P.S. I’m still waiting for California to slip into the ocean. When will it happen? I’d like to be there.

  2. P.S.S.,

    I forgot to mention. I have the same type of photos. Hundreds of them in a cardboard box. The photos are faded black and whites and seem to be the same people, same clothing, same faces. We might be onto something…something mysterious, alien perhaps.

    • We are Duke, we are. WordPress is doing really strange things with comments. My responses to you keep disappearing. You don’t want to stare at old photos too long. Don’t know why – just not a good idea.

  3. Oh! I really enjoyed this ! So you guys in America are as much prone to messing up the important dinners.
    We don’t do Thanksgiving here in the UK but can remember getting the pudding for Christmas dinner, my sister in law and I fortified with a couple of glasses of wine had three attempts at making the custard, wasting 4pts of milk and half a tin of custard powder! No one saved us. God bless your dad he went above and beyond.
    As for the photos keep them love them they are history 💜💜💜💜. Happy Thanksgiving 💜💜💜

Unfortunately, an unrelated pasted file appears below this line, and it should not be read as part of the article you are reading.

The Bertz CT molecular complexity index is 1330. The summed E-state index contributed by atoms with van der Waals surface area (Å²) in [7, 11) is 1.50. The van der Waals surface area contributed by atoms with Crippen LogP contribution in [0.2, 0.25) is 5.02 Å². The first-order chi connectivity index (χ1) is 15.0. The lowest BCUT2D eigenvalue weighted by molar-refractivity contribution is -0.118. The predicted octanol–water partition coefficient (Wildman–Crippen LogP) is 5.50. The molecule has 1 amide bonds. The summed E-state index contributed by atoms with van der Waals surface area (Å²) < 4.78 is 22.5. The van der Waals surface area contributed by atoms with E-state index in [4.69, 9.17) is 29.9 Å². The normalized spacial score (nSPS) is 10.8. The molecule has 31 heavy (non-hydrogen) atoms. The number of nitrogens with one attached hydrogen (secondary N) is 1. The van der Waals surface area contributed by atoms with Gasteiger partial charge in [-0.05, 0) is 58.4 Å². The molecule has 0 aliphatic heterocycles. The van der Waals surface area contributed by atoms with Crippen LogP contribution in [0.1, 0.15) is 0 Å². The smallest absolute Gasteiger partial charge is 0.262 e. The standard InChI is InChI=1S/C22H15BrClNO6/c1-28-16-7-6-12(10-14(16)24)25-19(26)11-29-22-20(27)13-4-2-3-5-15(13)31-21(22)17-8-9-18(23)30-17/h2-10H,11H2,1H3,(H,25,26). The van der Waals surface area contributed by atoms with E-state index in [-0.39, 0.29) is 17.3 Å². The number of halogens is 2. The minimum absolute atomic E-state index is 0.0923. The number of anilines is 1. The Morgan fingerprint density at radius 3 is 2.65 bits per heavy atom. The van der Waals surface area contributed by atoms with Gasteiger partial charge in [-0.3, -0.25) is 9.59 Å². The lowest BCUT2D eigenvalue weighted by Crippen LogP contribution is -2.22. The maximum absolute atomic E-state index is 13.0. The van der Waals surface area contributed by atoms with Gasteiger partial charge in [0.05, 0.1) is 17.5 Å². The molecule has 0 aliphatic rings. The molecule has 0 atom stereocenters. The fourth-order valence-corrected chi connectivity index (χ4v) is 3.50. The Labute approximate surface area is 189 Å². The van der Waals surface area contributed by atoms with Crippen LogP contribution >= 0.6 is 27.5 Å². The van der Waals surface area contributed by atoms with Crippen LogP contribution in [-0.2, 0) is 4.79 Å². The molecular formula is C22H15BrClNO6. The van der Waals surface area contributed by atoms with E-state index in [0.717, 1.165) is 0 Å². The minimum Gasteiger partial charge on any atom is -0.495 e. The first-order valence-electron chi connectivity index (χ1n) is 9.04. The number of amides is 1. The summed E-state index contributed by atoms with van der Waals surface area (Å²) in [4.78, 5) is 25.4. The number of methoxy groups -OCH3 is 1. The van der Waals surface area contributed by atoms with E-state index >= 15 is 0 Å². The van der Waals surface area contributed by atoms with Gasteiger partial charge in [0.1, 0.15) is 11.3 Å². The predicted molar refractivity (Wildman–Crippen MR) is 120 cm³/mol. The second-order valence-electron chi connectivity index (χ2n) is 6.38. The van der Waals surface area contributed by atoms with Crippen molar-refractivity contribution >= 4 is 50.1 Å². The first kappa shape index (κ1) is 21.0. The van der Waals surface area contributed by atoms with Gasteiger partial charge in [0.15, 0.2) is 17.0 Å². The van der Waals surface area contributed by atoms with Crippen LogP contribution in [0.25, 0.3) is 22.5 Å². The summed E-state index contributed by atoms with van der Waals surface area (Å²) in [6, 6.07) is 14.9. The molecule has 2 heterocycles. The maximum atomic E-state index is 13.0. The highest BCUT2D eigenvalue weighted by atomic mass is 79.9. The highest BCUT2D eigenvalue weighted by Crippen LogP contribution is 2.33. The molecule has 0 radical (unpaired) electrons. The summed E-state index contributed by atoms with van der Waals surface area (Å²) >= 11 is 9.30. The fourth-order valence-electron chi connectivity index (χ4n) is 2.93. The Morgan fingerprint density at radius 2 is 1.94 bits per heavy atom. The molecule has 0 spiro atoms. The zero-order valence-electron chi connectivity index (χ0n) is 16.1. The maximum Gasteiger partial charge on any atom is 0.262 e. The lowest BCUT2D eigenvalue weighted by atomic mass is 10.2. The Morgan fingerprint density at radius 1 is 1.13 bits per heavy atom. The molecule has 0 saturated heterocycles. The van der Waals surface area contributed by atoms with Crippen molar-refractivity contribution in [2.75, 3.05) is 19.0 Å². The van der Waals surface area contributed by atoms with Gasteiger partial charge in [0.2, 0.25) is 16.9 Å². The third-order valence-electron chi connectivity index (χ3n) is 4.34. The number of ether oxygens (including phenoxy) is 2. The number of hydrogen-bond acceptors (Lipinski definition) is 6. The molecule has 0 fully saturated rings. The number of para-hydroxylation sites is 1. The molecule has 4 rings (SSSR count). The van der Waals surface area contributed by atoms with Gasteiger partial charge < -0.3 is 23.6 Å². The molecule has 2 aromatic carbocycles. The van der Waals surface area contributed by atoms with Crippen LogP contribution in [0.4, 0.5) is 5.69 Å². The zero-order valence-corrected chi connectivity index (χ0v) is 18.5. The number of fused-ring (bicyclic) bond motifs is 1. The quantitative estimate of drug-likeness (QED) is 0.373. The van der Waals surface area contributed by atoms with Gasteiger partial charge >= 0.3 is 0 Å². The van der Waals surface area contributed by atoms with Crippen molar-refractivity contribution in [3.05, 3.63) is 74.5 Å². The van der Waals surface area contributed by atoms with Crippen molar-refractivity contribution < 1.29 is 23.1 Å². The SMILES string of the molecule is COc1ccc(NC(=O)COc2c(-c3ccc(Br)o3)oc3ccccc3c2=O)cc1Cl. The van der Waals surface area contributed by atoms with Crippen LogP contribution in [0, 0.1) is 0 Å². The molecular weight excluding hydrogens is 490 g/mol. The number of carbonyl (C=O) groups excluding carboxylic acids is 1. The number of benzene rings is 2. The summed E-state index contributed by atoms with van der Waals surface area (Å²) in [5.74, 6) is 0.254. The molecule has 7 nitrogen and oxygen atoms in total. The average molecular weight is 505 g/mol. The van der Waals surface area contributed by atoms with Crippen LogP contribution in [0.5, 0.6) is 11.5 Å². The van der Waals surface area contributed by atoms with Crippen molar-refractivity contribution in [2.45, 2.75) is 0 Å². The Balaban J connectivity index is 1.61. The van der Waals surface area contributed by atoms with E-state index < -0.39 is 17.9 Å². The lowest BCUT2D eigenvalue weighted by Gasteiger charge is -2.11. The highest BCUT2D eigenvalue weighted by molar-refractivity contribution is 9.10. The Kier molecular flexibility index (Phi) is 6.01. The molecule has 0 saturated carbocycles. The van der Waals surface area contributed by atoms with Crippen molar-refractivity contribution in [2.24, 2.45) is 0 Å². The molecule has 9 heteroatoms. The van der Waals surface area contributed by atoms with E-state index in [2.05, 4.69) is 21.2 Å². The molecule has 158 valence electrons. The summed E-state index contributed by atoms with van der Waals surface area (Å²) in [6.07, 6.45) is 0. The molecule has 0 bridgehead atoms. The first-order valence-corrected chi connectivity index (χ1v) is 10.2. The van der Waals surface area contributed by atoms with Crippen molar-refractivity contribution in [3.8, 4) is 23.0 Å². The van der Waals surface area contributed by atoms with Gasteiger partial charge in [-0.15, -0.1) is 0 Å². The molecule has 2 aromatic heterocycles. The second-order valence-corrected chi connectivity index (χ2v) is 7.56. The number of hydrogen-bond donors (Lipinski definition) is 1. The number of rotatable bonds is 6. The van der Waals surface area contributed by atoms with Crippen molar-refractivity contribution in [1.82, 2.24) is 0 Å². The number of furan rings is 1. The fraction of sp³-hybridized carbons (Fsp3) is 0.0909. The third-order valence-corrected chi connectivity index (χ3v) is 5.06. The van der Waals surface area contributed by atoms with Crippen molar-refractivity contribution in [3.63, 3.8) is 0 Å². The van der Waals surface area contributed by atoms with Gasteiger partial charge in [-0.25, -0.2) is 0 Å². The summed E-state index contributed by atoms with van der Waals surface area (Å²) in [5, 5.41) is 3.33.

4. Wow, Jan, the Beauregard story is is a perfect Thanksgiving story. Your humor is fantastic, and your writing is super. As for the photos, I love old photos, I loved looking at these, too. I’m the middle child so what I had were 50 years of my own family photos, and then they burned up in in the 2017 fires. But I still prefer just to look at the ancestry photos at my oldest sister’s house, rather than have them in my home, to store and move. I’d say, donate your family photos with a hug and a kiss. People collect them. Cheers for a Happy Thanksgiving.

  5. I can see how that’s sad and also funny. It’s one of those awkward truths of life.
    As for the photos, I’m the keeper on my mother’s side, so I have gobs of photos of people I do not know, but then some real gems as well. I say what everyone says, which is that I should take a day to label them all as much as I know… and then likely never do it. Sixteen years ago I would have said I could never mix up pics of my babies, but there have been a few I’ve had to use clues for — even ones where I wasn’t sure if they were us as babies or our babies as babies — and my memory is not going to get better.